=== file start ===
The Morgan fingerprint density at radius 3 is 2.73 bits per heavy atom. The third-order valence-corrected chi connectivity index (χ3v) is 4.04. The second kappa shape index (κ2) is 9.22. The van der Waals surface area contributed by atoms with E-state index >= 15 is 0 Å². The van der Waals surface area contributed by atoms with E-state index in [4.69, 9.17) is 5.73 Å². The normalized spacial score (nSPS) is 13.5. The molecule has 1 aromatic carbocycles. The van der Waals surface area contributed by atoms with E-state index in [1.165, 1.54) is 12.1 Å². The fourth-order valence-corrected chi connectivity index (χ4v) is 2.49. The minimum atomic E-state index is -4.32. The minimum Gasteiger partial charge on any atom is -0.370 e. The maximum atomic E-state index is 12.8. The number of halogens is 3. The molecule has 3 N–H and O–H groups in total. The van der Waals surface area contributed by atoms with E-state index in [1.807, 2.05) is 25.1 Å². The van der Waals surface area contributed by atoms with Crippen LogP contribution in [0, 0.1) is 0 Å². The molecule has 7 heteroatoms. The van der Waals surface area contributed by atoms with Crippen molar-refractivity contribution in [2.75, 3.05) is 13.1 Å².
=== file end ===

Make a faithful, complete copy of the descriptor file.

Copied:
The Morgan fingerprint density at radius 3 is 2.73 bits per heavy atom. The third-order valence-corrected chi connectivity index (χ3v) is 4.04. The second kappa shape index (κ2) is 9.22. The van der Waals surface area contributed by atoms with E-state index >= 15 is 0 Å². The van der Waals surface area contributed by atoms with E-state index in [4.69, 9.17) is 5.73 Å². The normalized spacial score (nSPS) is 13.5. The molecule has 1 aromatic carbocycles. The van der Waals surface area contributed by atoms with E-state index in [1.165, 1.54) is 12.1 Å². The fourth-order valence-corrected chi connectivity index (χ4v) is 2.49. The minimum atomic E-state index is -4.32. The minimum Gasteiger partial charge on any atom is -0.370 e. The maximum atomic E-state index is 12.8. The number of halogens is 3. The molecule has 3 N–H and O–H groups in total. The van der Waals surface area contributed by atoms with E-state index in [1.807, 2.05) is 25.1 Å². The van der Waals surface area contributed by atoms with Crippen LogP contribution in [0, 0.1) is 0 Å². The molecule has 7 heteroatoms. The van der Waals surface area contributed by atoms with Crippen molar-refractivity contribution in [2.75, 3.05) is 13.1 Å².